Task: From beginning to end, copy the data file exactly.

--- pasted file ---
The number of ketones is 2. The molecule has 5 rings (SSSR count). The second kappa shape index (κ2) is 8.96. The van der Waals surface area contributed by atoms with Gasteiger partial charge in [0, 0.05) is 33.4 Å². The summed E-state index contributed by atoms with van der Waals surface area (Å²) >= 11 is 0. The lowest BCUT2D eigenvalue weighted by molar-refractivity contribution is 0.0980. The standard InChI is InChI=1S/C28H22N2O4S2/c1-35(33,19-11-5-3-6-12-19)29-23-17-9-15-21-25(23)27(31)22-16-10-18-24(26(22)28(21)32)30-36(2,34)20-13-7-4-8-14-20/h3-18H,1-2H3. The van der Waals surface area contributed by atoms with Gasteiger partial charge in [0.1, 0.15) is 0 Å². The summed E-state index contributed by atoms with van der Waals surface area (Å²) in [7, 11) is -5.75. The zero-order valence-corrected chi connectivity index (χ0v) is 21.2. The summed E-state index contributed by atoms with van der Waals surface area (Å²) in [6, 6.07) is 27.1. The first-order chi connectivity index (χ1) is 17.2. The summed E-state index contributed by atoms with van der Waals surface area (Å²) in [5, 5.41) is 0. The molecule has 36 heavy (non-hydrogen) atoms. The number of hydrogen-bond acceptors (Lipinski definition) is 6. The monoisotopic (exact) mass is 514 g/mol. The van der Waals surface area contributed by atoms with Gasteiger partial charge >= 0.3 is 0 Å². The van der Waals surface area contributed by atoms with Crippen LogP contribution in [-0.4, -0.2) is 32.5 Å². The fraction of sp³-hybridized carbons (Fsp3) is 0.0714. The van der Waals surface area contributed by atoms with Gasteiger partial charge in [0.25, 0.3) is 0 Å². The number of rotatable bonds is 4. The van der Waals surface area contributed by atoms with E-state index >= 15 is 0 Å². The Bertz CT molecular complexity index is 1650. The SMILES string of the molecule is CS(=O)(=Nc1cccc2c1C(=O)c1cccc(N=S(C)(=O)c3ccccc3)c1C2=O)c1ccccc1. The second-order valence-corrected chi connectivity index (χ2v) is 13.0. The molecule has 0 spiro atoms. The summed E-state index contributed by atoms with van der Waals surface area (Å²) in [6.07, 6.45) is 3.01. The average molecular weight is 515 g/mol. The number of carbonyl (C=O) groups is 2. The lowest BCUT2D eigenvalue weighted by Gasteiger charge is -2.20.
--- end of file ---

The number of ketones is 2. The molecule has 5 rings (SSSR count). The second kappa shape index (κ2) is 8.96. The van der Waals surface area contributed by atoms with Gasteiger partial charge in [0, 0.05) is 33.4 Å². The summed E-state index contributed by atoms with van der Waals surface area (Å²) >= 11 is 0. The lowest BCUT2D eigenvalue weighted by molar-refractivity contribution is 0.0980. The standard InChI is InChI=1S/C28H22N2O4S2/c1-35(33,19-11-5-3-6-12-19)29-23-17-9-15-21-25(23)27(31)22-16-10-18-24(26(22)28(21)32)30-36(2,34)20-13-7-4-8-14-20/h3-18H,1-2H3. The van der Waals surface area contributed by atoms with Gasteiger partial charge in [0.1, 0.15) is 0 Å². The summed E-state index contributed by atoms with van der Waals surface area (Å²) in [7, 11) is -5.75. The zero-order valence-corrected chi connectivity index (χ0v) is 21.2. The summed E-state index contributed by atoms with van der Waals surface area (Å²) in [6, 6.07) is 27.1. The first-order chi connectivity index (χ1) is 17.2. The summed E-state index contributed by atoms with van der Waals surface area (Å²) in [5, 5.41) is 0. The molecule has 36 heavy (non-hydrogen) atoms. The number of hydrogen-bond acceptors (Lipinski definition) is 6. The monoisotopic (exact) mass is 514 g/mol. The van der Waals surface area contributed by atoms with Gasteiger partial charge >= 0.3 is 0 Å². The van der Waals surface area contributed by atoms with Crippen LogP contribution in [-0.4, -0.2) is 32.5 Å². The fraction of sp³-hybridized carbons (Fsp3) is 0.0714. The van der Waals surface area contributed by atoms with Gasteiger partial charge in [0.25, 0.3) is 0 Å². The number of rotatable bonds is 4. The van der Waals surface area contributed by atoms with E-state index >= 15 is 0 Å². The Bertz CT molecular complexity index is 1650. The SMILES string of the molecule is CS(=O)(=Nc1cccc2c1C(=O)c1cccc(N=S(C)(=O)c3ccccc3)c1C2=O)c1ccccc1. The second-order valence-corrected chi connectivity index (χ2v) is 13.0. The molecule has 0 spiro atoms. The summed E-state index contributed by atoms with van der Waals surface area (Å²) in [6.07, 6.45) is 3.01. The average molecular weight is 515 g/mol. The number of carbonyl (C=O) groups is 2. The lowest BCUT2D eigenvalue weighted by Gasteiger charge is -2.20.